A nautical mystery...
One intrepid case saw members act for deep-sea recovery company Blue Water against the Department for Transport after the government (allegedly unfairly) awarded a rival company the salvage rights to SS 'Gairsoppa', a World War Two steamer stocked with £155 million of silver bullion. Members also act on the other side of the public coin, recently combining their procurement and tax nous to represent the Treasury: the implementation of the government's new tax-free childcare policy in 2013 saw HMRC partner with state-owned savings bank NS&I and its pre-existing delivery contractor Atos. This decision sparked fury from a competitor, whose claim the Treasury ultimately quashed in the Court of Appeal, with Monckton's help. Direct instructions also come from major telecoms companies including BT and Sky. Members recently acted for both in a head-to-head legal battle over access rights to Sky Sports 1 and 2.
The past year has seen a bit of a reshuffle for Monckton’s application process. The first round (to which 40 are invited) has taken on a more rigorous edge. A ten-minute CV chat is now followed by a question on current affairs and one along the lines of 'Should women fight on the front line?' Twelve applicants are invited to a second interview at which they are given 30 minutes to prepare the answer to a problem question. Candidates are judged on their "mental agility" rather than political or personal opinions, and the best candidates will be able to "logically debunk or competently articulate something the interviewers had not previously considered." Given the interviewers will likely be some of the finest minds in public and commercial law this is no easy task. So we weren't surprised to find that Monckton's junior members have impressive CVs: three of the 12 most recently called are Harvard grads and six went to Oxford. Among those dozen are also three former solicitors, an ex-parliamentary researcher, a physicist, an ex-banker and a former tax consultant. If you're interested in the set's core area of competition law a master's in this field is not required (though we reckon it could do no harm), but experience working in an economic policy or business role would certainly stand you in good stead.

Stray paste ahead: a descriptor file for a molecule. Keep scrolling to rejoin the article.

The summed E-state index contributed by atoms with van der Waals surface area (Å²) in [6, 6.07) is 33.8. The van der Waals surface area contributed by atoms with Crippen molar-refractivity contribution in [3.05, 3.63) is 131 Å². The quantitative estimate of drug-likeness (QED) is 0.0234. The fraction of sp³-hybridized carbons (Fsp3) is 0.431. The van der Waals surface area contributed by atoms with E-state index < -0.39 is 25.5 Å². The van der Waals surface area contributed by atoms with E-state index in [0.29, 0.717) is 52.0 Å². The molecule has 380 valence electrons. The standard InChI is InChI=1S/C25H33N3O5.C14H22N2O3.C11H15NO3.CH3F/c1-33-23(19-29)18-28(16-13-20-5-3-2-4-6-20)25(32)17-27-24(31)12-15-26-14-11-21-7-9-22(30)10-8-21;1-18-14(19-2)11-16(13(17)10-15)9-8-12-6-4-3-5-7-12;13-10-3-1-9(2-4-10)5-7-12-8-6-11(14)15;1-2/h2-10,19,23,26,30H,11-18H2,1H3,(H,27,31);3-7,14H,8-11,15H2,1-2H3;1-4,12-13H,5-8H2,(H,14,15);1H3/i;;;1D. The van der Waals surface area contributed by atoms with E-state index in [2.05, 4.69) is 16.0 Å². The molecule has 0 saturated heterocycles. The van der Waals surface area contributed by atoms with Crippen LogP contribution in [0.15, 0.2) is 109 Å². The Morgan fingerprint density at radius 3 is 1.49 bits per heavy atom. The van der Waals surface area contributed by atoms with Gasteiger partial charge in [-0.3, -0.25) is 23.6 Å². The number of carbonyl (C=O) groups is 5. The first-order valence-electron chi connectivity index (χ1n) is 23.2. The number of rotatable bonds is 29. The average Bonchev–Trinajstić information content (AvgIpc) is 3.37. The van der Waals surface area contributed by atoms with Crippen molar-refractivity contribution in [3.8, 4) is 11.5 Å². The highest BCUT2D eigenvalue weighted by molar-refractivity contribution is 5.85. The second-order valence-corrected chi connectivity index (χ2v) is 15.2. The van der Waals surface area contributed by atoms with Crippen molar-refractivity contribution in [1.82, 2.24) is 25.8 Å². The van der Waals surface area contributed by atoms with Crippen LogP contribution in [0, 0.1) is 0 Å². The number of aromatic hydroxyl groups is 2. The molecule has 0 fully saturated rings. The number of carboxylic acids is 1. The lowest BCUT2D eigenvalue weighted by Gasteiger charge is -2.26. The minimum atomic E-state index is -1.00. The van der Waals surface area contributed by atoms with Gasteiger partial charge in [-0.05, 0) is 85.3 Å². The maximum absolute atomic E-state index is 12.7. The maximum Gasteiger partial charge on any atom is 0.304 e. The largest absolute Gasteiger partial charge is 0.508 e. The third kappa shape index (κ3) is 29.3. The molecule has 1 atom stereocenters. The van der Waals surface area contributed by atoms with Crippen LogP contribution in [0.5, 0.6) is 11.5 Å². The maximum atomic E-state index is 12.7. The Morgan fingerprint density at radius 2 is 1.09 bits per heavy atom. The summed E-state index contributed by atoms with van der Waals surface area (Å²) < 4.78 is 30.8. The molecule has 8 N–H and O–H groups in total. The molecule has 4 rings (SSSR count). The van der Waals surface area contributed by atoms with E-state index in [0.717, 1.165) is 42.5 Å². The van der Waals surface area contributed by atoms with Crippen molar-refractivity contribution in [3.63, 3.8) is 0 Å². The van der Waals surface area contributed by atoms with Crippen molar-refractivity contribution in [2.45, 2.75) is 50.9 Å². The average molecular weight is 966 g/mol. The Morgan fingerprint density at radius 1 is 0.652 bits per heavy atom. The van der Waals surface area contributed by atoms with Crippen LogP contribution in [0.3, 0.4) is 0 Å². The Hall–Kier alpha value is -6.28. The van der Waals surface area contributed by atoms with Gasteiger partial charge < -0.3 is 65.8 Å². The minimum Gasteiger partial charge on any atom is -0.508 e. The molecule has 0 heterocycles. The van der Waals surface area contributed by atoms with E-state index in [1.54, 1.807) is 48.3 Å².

“The steepest learning curve comes in the first three months.”